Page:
The interim government has said it will put Shater and Brotherhood chief Mohammed Badie on trial August 25. T hey are accused of starting violence that led to the deaths of protesters outside Brotherhood headquarters in June.  Badie remains at large.

You May Like

Sydney Hostage-taker Failed to Manipulate Social Media

Gunman forced captives to use personal Facebook, YouTube accounts to issue his demands; online community helped flag messages, urged others not to share them More

UN Seeks $8.4 Billion to Help War-Hit Syrians

Effort aimed at helping Syrians displaced within their own country and those who've fled to neighboring ones More

Who Are the Pakistani Taliban?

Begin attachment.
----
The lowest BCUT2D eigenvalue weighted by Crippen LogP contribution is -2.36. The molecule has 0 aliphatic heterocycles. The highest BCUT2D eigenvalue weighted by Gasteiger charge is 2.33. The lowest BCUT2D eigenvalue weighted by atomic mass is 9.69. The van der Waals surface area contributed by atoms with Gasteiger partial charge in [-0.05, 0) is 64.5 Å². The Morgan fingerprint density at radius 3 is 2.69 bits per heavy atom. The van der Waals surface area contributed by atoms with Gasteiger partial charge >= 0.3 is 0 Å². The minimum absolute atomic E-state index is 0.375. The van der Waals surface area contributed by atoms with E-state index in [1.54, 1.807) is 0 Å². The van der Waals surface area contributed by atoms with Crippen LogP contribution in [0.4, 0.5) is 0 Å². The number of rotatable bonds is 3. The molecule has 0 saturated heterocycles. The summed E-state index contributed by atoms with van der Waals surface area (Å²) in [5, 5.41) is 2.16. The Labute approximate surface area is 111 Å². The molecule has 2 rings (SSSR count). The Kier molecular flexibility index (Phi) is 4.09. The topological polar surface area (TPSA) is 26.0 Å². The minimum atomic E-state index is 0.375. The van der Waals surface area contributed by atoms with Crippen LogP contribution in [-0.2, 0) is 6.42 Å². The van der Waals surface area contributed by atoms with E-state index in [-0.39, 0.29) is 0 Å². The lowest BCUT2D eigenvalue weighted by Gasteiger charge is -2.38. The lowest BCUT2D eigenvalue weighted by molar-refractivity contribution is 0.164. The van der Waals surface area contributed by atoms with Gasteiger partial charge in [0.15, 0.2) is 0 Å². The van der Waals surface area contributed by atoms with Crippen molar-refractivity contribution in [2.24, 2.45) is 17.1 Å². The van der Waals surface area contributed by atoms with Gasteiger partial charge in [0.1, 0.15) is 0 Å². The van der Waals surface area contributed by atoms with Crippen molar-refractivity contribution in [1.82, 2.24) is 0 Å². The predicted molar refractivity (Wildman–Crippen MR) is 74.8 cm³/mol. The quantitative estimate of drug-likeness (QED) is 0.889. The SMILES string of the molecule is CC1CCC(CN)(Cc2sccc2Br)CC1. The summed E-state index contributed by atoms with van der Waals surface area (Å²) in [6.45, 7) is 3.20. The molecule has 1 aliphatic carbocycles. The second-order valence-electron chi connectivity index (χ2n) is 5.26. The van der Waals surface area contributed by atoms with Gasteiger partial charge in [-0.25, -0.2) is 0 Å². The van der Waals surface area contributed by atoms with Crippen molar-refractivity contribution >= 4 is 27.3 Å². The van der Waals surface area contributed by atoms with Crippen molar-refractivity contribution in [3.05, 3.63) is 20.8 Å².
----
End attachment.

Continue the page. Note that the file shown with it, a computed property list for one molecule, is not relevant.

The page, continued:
It's an umbrella group of militant organizations whose objective is enforcement of Sharia in Pakistan 'whether through peace or war' More

Featured Videos

Your JavaScript is turned off or you have an old version of Adobe's Flash Player. Get the latest Flash player.
Putin: Russian Economy to Rebound in 2 Yearsi
X
December 18, 2014 5:13 PM
Russian President Vladimir Putin held his annual end-of-the-year news conference Thursday, tackling questions on the Russian economy, the crisis in Ukraine and Russian relations with the west. VOA's Jeff Custer reports.
Video

Video Putin: Russian Economy to Rebound in 2 Years

Russian President Vladimir Putin held his annual end-of-the-year news conference Thursday, tackling questions on the Russian economy, the crisis in Ukraine and Russian relations with the west. VOA's Jeff Custer reports.